It’s exasperating to hear naïve 0Ls, 1Ls, and even some dumber upperclassmen, talk about public-sector work like it is still a viable option for them. They'll say how are disappointed they are that biglaw is closed, but they will just go and work for “the government” instead. They usually cite something about how the lower salaries are worth working fewer hours and devoting yourself to “more meaningful” work.
These jobs were always scarce before the recession, and they also paid crap compared to the 100 or 150 thousand dollar debt students have. For as many law students that professed their desire to work in the public sector, there were never enough of these positions for them even in the best of times. They are even more scarce now as many government and nonprofit employers have seen their budgets crater. Those that are still around aren’t paying you any more than they ever were. Only a few schools have a worthwhile LRAP program that will make any significant dent in your debt, and they all happen to be top schools. If you go to a crap school or even a first tier toilet, and expecting to be bailed out by your school in exchange for taking a $35,000 yearly salary from some legal aid group...it ain't going to happen.
To anyone who has been living under a rock lately, government isn’t exactly a boom industry when it comes to jobs for law grads. Fluff news stories like to talk about how government is one of the only sectors growing. This is true...if you are a temporary census worker, or are willing to enter at the bottom of the pay scale as a Forestry Service technician making $9/hour. There are not, however, thousands of new legal positions being created. The tens of thousands of unemployed or temporarily-employed JDs out there are not going to find full-time attorney jobs with the government.
State and local government is much, much worse off than the feds. Several states that are home to a lot of unemployed lawyers are ready to implode for lack of funding. They aren’t exactly on a hiring boom. Many other states have severely constrained budgets and are trimming their judicial branches, county legal services, and the like. State-level judges are cautioning that this austerity, lack of funding, and lack of personnel is going to be long term (read: permanent).
No, you’re not going to be able to slide into a job as assistant city attorney or public defender with ease. As you may have noticed, every recent grad who hasn’t yet committed suicide is plastering the few remaining government jobs with resumes. There are tends of thousands of newly-minted, unemployed JDs trying to find ANY sort of paid work. Local governments are taking advantage of this bumper crop of unemployed law students and recent graduates by taking them on as volunteers, with no promise, prospect, or insinuation that they will ever get a job.
Back at the federal level, there are only a tiny amount of attorney positions open. They are being filled by biglaw refugees with fancy degrees and gold-plated experience at some of the nation’s premier firms. In other words, not slack-jawed recent graduates, or TTT lawyers looking to move up onto the federal general schedule. One of my good friends, from back in the day before I lost half of my brain mass and decided to go to law school, actually works for the federal government. The Department of Justice probably has a lot of lawyers and is a good place to sample what hiring at the federal level is like. Let’s see what he says:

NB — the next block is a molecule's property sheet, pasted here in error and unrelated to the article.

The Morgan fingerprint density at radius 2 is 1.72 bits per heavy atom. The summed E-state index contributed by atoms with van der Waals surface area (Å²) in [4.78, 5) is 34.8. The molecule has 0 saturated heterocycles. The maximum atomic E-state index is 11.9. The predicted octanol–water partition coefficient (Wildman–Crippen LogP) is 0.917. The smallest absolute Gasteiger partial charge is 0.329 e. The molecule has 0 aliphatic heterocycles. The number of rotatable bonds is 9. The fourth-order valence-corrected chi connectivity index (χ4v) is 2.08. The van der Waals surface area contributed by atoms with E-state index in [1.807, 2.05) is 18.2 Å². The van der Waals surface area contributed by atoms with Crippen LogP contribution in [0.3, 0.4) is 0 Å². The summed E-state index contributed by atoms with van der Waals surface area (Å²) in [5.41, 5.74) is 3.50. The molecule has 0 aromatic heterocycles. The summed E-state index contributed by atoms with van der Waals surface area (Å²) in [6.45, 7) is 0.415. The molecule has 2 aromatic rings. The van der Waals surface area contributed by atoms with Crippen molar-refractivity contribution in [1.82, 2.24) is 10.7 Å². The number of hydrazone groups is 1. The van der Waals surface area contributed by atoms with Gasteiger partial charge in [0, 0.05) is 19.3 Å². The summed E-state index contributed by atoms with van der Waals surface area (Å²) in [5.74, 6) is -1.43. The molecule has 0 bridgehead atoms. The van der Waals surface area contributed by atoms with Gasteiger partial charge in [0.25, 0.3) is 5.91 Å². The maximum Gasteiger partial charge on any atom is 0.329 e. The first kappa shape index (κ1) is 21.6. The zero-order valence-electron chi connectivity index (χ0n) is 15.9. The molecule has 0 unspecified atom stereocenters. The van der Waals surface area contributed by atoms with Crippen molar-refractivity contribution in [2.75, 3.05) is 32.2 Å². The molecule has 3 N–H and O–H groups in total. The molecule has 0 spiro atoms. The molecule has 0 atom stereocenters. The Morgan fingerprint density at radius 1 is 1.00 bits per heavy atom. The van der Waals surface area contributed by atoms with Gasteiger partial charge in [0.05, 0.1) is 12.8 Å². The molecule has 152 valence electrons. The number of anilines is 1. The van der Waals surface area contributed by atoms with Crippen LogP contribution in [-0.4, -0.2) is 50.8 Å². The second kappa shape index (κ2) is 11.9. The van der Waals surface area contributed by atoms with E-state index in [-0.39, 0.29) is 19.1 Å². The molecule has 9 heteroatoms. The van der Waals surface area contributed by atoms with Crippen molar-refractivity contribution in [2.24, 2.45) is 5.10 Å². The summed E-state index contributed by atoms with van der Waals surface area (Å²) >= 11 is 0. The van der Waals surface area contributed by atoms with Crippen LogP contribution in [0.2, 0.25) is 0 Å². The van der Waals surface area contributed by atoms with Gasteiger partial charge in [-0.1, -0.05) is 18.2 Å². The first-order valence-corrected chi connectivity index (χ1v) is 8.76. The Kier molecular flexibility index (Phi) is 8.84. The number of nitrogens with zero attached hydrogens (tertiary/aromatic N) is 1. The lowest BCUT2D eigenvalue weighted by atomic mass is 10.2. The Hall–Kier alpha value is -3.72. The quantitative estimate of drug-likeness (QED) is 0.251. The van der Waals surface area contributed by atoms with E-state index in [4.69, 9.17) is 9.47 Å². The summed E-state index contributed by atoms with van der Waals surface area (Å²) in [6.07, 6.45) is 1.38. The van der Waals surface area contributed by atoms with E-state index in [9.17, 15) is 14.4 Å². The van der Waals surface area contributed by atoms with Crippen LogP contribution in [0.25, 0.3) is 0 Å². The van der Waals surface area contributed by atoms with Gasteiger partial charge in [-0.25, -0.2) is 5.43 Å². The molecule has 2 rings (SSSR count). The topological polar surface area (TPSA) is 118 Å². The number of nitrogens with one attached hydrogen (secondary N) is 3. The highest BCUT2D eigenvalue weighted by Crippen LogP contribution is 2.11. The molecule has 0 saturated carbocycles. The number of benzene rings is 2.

“Even before the recession a lot of these jobs were only looking at 5% of applicants, now it's much less. No one looks at the thousands of USAjobs applicants, you need something stellar to stand out. We have a lot of solid talent from the private sector coming in, our division hired some experienced attorneys from big firms in the past year or so. All the people in my office who have degrees from places like UConn or non-Ivy schools were here long before the economy got bad. DOJ has its pick of experienced lawyers with white shoe credentials. Everyone is trying to get into the federal government because it’s more secure.”
Wait, where was the part about them hiring new grads or students from shitty schools?
Bottom line: government work is AT LEAST as hard to get as a halfway decent private sector job, if not harder. I think all but the most delusional students outside the very top schools have given up their dreams of biglaw. Students need to start giving up their hopes of government work: local government doesn’t have the money to hire you, and the feds would prefer experienced lawyers with excellent academic credentials from top schools. Your students and grads from the T14 are also shut out of biglaw and are trickling down to take entry-level government jobs that might have considered you in the past.
What does that leave you? Bankrupting yourself starting a solo practice, or working for some schlubby shitlaw practitioner in traffic court or family law for $25k a year. There is probably some of that work to be found, but still not enough for the 45,000 law grads emerging every year. So don’t lose heart, you might still find "a job." Do write back when your prelaw dreams of legal glory clash with the realities of shitlaw.